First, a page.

ATLANTA - A film and TV production union is one step closer to a potential strike.
An overwhelming majority of the 60,000 members of the International Alliance of Theatrical Stage Employees (IATSE) voted to give the union's president the power to call a strike.
The IATSE has been negotiating contracts with the Alliance of Motion Picture and Television Producers for months.
"This is about respecting your people and if you don't, the people will rise up and demand it and that's exactly where we're at right now," said Kazz Walding, an electrician and IATSE district 7 communications director.
She said the long, demanding hours on the job have caused her to miss out on life outside of work.
"These are people you get such a finite amount of time with, your parents, with your children. You're spending your time working because it's definitely a passion but you're taking away time from the people you love so much," she said.
Her feelings were echoed by Chris Giles, a production sound mixer.
"Our day goes relentlessly for 12, 14, 16 hours. I have legitimately been on projects. My longest clock is about 22 hours," Giles said.
Members have asked for things like lunch breaks, livable wages, enough time between shifts to be able to get a full night of sleep and to be able to spend time with family.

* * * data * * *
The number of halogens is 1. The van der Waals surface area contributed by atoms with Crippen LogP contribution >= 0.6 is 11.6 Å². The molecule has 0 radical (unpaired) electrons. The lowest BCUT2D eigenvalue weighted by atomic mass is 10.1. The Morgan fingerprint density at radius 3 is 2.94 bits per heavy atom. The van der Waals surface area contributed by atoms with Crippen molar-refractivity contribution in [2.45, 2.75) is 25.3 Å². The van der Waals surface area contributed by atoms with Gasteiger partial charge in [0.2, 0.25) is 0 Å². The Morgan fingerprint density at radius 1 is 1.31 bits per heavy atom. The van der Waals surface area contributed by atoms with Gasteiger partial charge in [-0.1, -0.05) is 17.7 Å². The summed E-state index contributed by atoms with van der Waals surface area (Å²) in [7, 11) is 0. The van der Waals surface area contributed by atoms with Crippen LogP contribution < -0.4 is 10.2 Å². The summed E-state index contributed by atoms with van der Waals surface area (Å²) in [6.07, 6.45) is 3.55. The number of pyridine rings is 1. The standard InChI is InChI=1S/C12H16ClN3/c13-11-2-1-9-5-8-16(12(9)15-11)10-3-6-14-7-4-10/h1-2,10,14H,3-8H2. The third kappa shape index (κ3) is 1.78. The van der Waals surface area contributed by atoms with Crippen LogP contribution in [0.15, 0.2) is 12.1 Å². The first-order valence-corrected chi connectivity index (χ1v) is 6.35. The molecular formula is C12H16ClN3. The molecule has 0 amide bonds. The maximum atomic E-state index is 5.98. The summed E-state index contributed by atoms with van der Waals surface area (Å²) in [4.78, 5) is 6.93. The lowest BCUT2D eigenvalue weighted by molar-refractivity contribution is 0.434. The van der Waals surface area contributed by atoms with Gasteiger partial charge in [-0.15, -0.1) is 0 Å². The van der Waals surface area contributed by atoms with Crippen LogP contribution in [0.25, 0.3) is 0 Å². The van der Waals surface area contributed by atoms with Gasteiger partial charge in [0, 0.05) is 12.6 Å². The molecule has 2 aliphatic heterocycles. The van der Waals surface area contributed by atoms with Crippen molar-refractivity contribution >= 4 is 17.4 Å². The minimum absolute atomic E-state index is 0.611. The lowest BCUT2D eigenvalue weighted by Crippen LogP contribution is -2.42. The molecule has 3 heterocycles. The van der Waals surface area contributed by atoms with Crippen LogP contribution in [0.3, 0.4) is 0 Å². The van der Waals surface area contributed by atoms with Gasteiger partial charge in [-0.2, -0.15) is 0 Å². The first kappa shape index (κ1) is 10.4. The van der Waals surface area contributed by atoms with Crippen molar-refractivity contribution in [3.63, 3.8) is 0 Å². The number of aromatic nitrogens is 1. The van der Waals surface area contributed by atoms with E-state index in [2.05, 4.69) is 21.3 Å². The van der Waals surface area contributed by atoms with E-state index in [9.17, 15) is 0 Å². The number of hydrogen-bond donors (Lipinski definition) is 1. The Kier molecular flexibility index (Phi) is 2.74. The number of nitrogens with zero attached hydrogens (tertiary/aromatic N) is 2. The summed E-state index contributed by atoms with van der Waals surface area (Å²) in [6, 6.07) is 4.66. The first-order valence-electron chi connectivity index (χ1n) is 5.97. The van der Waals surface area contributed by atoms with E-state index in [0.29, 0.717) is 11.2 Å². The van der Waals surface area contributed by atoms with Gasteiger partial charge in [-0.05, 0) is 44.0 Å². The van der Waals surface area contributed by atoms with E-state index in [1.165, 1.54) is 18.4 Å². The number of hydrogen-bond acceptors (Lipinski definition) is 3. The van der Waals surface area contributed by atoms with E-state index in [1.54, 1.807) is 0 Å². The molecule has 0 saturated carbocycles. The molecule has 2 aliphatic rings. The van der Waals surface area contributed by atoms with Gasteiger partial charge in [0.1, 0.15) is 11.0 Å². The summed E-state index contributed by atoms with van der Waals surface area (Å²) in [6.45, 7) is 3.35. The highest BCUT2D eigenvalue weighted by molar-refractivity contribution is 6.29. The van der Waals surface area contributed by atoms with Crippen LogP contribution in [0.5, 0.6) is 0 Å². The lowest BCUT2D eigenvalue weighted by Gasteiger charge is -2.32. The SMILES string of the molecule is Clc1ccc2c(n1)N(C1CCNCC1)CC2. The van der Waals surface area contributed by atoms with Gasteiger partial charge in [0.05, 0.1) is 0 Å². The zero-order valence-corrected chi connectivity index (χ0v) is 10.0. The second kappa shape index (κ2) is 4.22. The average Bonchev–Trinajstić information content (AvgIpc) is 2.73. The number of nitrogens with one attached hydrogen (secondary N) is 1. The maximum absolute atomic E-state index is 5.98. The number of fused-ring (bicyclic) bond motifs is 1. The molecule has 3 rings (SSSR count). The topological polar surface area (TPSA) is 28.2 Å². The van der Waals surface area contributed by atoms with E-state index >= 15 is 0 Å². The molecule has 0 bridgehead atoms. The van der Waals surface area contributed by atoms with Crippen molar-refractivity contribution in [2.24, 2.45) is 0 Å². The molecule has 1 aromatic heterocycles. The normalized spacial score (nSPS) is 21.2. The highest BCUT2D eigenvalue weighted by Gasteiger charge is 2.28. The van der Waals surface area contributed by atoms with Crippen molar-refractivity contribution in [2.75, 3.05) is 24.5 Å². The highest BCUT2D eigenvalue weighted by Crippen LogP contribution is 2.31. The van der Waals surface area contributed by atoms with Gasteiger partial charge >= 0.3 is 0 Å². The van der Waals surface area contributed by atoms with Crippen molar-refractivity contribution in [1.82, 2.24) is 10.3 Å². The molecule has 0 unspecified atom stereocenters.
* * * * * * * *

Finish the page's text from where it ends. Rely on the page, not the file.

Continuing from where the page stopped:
They've also asked for better pay for streaming service work.
"This is not a cash grab. This is literally a quality of life grab," Giles said.
He also reminds everyone this is an issue that affects those in our communities.
"This is a quality of life issue that we are struggling with for our community. It's not just some.. we're out there only in Hollywood or some far-off place. This is literally your neighbors," Giles said.
A strike could be detrimental to the film industry in Georgia. During the fiscal year 2021 alone, a record-breaking $4 billion were spent directly on productions.
Dr. Kate Fortmueller with the University of Georgia has researched labor in the media industry.
"Since the 60s, the focus has really been on residual and digital media, but prior to the 60s the unions were really concerned with working conditions," Dr. Fortmueller said. "that's not to say these working conditions just got bad. People have been working under these conditions and have hit a breaking point.
Dr. Fortmueller said there are parallels between this potential strike and the Writer's Guild strike in 2007.
However, those who could strike this time around include everyone from makeup artists, writer's assistants, those who work in sound and lighting, and others who work behind the scenes.
She adds a big unknown is how those of us at home could be impacted.
"[During the Writer's Guild strike] I couldn't watch some of my shows but that mattered more back in 2007, 2008 because I wasn't watching everything on Netflix. I didn't have as much tv sitting there in storage. So, I think the question is what's that going to be like from the audience perspective. How will we experience it? Will it be the same feeling of things being shut down or won't it," she said.
Monday's vote doesn't mean the union will immediately go on strike. However, the union president can now initiate one at any time.